Over the course of living here a little less than five years, I’ve eaten pupusas four times. When I lived in Edmonton, it felt like I ate pupusas at least once a month. I’ve previously written about my love for them, and even about my successful attempts at making them. It would be easy to explain why eating them fell by the wayside when I moved here: There are so many other cuisines to try, getting them is less convenient, I rarely cook for myself. It is also a food that I associate eating with other pupusa lovers. A shared craving and excitement for the street snack colours my pupusa memories. As I eat alone so often now and have a smaller circle of friends, let alone pupusa-fiend friends, it is not surprising that I would go out for Salvadorian with less frequency. The real reason I don’t seek pupusas out, however, is because I see them as an Edmonton food.

For the first 22 years of my life, I had my heart on leaving Edmonton. It was my hometown, but it never gave me the warm fuzzies of being home.  There was nothing unique to my longing to leave, not among many other young people in Deadmonton then and now, not among young people anywhere who think their pond is too small and small-minded. Edmonton was/is a city with the attitude of a small town, a suburb with a downtown, a sprawl of malls (including the world’s largest) across frozen tundra. It is a hockey town with a heart of gold, but dare I say, it is also… provincial. Any way you sliced it, I wanted out. Its offerings did not match my desires. I worked my ass off in school to try and get a one-way ticket somewhere, and thankfully, it worked.

[Insert grad school here, long story short:]

Until I moved back. My life at that moment was on a trajectory I never imagined happening to me. Marriage and babies and real estate were now all possibilities, and they are all things well-suited to Edmonton. If you forget about the winters, Edmonton makes all other places seem irrelevant for those things; Edmonton wages war against all others who also lay claim to being “a nice place to raise a family.”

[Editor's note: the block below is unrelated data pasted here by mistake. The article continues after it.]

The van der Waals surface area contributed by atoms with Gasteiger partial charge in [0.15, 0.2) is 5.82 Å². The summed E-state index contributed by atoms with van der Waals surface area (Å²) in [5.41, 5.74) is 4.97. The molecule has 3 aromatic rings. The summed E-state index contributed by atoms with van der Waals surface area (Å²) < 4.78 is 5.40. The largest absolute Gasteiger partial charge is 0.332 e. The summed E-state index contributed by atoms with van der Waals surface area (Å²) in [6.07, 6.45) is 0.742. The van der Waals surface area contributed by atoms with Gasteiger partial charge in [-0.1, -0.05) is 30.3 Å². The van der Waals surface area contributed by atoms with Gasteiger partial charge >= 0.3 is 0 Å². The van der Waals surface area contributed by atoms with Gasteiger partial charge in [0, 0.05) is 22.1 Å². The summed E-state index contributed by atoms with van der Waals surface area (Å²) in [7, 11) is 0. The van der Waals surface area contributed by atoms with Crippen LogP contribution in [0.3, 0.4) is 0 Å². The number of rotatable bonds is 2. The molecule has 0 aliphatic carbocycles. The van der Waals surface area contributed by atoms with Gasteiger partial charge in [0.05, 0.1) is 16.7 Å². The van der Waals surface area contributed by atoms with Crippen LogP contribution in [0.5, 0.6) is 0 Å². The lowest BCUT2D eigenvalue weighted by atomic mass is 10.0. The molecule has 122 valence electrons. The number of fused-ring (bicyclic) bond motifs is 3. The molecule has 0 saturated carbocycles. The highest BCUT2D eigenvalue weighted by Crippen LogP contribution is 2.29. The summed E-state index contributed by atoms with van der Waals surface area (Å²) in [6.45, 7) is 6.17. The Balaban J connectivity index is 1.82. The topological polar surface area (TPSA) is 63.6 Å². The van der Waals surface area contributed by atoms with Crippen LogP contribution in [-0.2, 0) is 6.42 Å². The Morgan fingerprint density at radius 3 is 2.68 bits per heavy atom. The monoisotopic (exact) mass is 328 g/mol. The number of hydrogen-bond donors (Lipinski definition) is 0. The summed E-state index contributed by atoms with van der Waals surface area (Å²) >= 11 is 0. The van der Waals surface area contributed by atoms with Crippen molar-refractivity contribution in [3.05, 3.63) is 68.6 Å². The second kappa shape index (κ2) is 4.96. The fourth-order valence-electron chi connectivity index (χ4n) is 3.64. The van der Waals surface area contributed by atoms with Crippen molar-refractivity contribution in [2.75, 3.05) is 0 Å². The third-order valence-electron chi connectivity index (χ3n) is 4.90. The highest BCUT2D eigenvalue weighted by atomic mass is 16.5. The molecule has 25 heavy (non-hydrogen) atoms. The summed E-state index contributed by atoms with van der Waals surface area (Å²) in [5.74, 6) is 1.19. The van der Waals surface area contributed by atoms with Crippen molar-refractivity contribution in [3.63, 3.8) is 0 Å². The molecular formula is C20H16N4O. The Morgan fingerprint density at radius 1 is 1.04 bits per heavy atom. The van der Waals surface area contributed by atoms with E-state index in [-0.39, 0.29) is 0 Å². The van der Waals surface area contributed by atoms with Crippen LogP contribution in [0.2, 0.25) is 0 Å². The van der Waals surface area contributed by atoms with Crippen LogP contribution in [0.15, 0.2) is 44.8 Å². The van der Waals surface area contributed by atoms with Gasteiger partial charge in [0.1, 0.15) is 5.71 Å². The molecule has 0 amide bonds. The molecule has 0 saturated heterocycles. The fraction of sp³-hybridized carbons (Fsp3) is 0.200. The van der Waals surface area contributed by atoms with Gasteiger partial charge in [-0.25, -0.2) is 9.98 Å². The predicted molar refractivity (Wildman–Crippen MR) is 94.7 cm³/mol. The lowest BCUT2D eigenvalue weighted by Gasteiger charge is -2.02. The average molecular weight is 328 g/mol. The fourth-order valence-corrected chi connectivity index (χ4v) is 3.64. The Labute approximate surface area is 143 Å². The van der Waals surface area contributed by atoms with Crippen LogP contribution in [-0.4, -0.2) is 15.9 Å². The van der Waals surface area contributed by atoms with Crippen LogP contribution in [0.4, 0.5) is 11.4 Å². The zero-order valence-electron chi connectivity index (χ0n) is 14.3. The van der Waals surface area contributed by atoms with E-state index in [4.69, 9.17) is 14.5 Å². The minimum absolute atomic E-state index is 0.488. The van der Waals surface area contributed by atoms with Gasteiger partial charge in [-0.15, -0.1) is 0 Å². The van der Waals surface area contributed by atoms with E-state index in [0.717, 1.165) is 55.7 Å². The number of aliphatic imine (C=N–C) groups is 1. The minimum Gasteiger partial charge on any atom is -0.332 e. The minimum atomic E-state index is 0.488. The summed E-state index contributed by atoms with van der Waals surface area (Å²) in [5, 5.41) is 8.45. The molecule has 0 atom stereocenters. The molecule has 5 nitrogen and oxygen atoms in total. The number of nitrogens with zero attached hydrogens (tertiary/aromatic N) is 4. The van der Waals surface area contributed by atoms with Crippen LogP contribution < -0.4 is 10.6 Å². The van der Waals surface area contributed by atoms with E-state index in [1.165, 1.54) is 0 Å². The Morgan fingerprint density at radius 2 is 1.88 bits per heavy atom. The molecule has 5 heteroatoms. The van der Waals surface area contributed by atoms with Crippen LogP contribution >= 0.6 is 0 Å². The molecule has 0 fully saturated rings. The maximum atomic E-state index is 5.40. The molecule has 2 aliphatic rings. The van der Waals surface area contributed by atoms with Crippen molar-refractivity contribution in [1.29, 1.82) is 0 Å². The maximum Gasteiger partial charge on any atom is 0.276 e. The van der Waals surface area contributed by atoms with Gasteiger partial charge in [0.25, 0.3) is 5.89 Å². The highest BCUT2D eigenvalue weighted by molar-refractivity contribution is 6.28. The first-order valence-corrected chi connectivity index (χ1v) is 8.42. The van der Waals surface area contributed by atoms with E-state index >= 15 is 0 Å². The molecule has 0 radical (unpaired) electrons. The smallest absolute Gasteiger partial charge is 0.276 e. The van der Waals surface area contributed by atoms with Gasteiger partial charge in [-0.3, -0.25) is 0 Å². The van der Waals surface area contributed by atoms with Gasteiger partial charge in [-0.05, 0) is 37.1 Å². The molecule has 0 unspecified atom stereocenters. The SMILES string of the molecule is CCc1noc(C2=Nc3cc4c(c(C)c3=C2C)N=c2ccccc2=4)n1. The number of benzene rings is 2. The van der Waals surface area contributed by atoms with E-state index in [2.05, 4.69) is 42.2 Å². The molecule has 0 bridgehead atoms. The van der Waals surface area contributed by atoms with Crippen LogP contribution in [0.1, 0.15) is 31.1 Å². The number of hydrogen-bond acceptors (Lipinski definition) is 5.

Trajectories changed, and when those things weren’t possibilities, Deadmonton shone through.

By my late twenties, water had become thicker than blood, and although I had an ocean of friendship around me, I knew it would not be enough to stay. When an opportunity to leave again came up, I grabbed it. I landed in Vancouver for a blip and am now here in New York. Perhaps the only place I’ve felt comfortable being myself, being by myself. I haven’t been back to Edmonton in three years, and it’s hard for me to think about a visit. I know there is insecurity about looking at it as a place to live again. Because I fear my New York bubble will pop one day. I fear I’ll have to return out of an inability to figure my life out. I fear finding out that the ocean is no longer there.

So, [outside of the fact that many people I love live there…] absence has not made the heart grow fonder. Edmonton has made me who I am, but that’s a matter of fact not pride. Sometimes I hope that I’m who I am despite Edmonton. But there will always be an invisible tattoo of its influence that runs across my skin. The not so invisible is my accent.

That doesn’t mean that good memories cannot easily be conjured. What’s the consequence of nostalgia? A pupusa craving. I usually can shrug it off and avoid memory lane, but I have had good ones here: El Olomega at the Red Hook ball fields, La Cabana Salvadorena up in Hudson Heights, and now Cabalito on the Lower East Side.

I remember when Cabalito opened—it would offer me the easiest access to pupusas—but I let the news be forgotten because, Edmonton. Perhaps it is the impending arrival of one of those Edmontonians I love that had me make my way down to Essex Street last week. The smell of the masa on the griddle, the fat on my fingers, the crunch of the curtido. Within a few bites, a fiend was released. Cabalito’s pupusas strike a happy medium between overly greasy, cheesy (flaccid) pupusas and less filled, easier-to-eat ones*. The amount of curtido they included for three pupusas was the amount I would use for one, so I ponied up the $2 for more. Note that this is the first time and place I’ve been charged for more of the cabbage slaw. I get it. Rent, labour, ingredients—this isn’t Edmonton, the curtido can’t flow like water.  I prefer versions with more oregano and jalapeno, but it had the necessary texture. Cabalito’s salsa roja was also chunkier than I’m used to, with more of a pico de gallo flavour than the usual very simple tomato sauce. The loroco pupusa was the best of that type I’ve ever had. The less-common chorizo and cheese lacked an expected spicy kick and thus was boring. Although the revueltas was light on beans, it was heavy on well-seasoned pork. The construction of and amount of cheese in all three was perfect, and once I loaded on the salsa and curtido, nothing else mattered. Maybe Edmonton did. Just a touch.

*Don’t let me catch you eating a pupusa with a knife and fork. Restaurant proprietors usually provide them, but this is street food. Would you eat a hot dog with a knife and fork? Or a taco? There’s no need to pull a Mr. Pitt. I was taught to split a pupusa into two circles, load each side up with slaw and salsa, and then eat it like two tacos. You can also just pull the pupusa apart with your fingers, topping or dipping each morsel more haphazardly. The knife can be helpful in splitting a very hot pupusa, the fork to load on the curtido. Clean hands after that, please.


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